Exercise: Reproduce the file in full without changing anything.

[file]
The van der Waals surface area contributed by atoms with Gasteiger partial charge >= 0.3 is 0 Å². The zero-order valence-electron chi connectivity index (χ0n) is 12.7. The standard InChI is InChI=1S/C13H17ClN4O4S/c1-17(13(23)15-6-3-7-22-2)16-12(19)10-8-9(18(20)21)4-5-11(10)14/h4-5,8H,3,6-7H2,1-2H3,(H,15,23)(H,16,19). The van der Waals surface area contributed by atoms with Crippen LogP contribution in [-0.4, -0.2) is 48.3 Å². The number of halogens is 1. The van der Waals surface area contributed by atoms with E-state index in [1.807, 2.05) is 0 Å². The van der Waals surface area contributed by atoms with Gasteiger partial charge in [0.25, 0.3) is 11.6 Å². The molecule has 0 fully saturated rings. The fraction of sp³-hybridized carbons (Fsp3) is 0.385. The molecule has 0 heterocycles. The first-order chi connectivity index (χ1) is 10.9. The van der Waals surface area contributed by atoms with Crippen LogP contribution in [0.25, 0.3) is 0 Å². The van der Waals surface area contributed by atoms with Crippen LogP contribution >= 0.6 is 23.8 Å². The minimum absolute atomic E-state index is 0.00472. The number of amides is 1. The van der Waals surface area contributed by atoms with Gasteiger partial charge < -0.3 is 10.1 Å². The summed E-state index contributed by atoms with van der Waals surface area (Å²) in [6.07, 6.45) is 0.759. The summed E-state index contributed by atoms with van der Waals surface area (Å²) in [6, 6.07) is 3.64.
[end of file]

The van der Waals surface area contributed by atoms with Gasteiger partial charge >= 0.3 is 0 Å². The zero-order valence-electron chi connectivity index (χ0n) is 12.7. The standard InChI is InChI=1S/C13H17ClN4O4S/c1-17(13(23)15-6-3-7-22-2)16-12(19)10-8-9(18(20)21)4-5-11(10)14/h4-5,8H,3,6-7H2,1-2H3,(H,15,23)(H,16,19). The van der Waals surface area contributed by atoms with Crippen LogP contribution in [-0.4, -0.2) is 48.3 Å². The number of halogens is 1. The van der Waals surface area contributed by atoms with E-state index in [1.807, 2.05) is 0 Å². The van der Waals surface area contributed by atoms with Gasteiger partial charge in [0.25, 0.3) is 11.6 Å². The molecule has 0 fully saturated rings. The fraction of sp³-hybridized carbons (Fsp3) is 0.385. The molecule has 0 heterocycles. The first-order chi connectivity index (χ1) is 10.9. The van der Waals surface area contributed by atoms with Crippen LogP contribution in [0.25, 0.3) is 0 Å². The van der Waals surface area contributed by atoms with Crippen LogP contribution >= 0.6 is 23.8 Å². The minimum absolute atomic E-state index is 0.00472. The number of amides is 1. The van der Waals surface area contributed by atoms with Gasteiger partial charge < -0.3 is 10.1 Å². The summed E-state index contributed by atoms with van der Waals surface area (Å²) in [6.07, 6.45) is 0.759. The summed E-state index contributed by atoms with van der Waals surface area (Å²) in [6, 6.07) is 3.64.